WIMBLEDON, England — What you noticed most was the laughter. How often do you hear that during a Wimbledon semifinal? Chris Evert would hit a great shot, and Martina Navratilova would shake her head and chuckle. Then Martina would scoop a volley out of the grass and Chris would drop her racket. And smile. It was not loud. It was not even often. But it was there. Quiet, gentle, familiar.
“Wasn’t that a little strange?” someone asked Evert afterward. “For such an intense match? To smile and even laugh at certain moments?”
“Yeah,” she answered. “I usually don’t give anything away when I play my opponents. But when I see Martina . . . well, we’ve played so many matches that by now, if there are light moments, it sort of relieves the tension.”
Laughter. Why not? They have been playing each other forever, haven’t they? Chris and Martina: a never-ending dialogue between two rackets and a little yellow ball. For years, even the dullest tournaments had hope if these two met. Even the weakest fields could be excused if a Martina-Chris showdown was possible.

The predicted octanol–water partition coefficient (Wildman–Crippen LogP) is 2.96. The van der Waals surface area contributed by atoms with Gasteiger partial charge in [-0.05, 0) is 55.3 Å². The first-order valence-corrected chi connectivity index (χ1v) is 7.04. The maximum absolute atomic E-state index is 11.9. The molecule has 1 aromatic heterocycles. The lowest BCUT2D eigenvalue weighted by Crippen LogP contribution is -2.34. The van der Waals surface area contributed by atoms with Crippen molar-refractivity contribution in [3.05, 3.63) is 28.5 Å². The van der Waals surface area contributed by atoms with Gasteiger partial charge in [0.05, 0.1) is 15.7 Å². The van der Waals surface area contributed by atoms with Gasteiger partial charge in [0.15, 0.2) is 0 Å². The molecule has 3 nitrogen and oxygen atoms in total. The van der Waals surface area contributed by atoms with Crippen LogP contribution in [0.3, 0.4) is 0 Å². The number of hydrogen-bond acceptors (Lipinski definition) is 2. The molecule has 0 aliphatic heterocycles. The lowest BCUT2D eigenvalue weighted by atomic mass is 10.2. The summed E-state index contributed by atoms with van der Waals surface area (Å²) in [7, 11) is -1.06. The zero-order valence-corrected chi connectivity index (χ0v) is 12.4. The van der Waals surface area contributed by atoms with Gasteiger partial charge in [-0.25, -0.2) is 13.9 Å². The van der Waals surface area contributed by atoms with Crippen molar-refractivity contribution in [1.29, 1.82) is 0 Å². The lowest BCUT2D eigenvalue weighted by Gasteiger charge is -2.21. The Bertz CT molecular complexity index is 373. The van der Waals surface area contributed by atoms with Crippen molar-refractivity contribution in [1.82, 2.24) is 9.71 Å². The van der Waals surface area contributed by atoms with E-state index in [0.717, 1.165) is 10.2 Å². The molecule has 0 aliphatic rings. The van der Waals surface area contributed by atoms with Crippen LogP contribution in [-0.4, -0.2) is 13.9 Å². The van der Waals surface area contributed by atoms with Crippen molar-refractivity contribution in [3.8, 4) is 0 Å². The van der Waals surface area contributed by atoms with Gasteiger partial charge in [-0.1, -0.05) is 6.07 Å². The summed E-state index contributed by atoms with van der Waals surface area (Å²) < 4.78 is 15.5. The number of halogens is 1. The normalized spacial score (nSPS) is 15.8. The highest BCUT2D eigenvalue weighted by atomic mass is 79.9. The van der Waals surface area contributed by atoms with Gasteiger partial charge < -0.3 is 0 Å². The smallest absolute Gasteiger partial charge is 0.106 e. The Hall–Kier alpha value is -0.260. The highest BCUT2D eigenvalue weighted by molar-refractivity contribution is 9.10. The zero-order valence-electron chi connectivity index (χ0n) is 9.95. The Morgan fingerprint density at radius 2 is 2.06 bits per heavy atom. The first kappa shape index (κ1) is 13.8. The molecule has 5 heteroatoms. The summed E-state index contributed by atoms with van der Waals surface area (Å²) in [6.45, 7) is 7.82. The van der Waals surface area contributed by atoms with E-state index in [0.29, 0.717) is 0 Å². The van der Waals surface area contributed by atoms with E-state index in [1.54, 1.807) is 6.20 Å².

How many matches? Seventy-three, counting Thursday’s. They have had major ones and historic ones and good ones and not-so- good ones but in this one — Navratilova’s 6-2, 5-7, 6-4 victory — they were simply great, as excellent as they can be. And the prize was sufficiently worthy: a Wimbledon final. How many more will either player get?
So their baseline exchanges were crafty and quick. Their net play was like a video gun stuck on “fire.” Pow-pow! Chris lobs a bull’s-eye. Pow-pow! Martina dives for a drop shot. Unforced errors? Hardly any. First serves? Almost always in. “That may be the best tennis we’ve ever played,” Navratilova said afterward.
And yet they found time for this: Chris came to the net and poked a winner, then, surprised, she pointed at Martina and yelled: “You were supposed to go there!”
A serve was called out by the center linesman, only his voice cracked when he yelled “OUT!” and Martina rolled her eyes and Chris’ lips began to spread.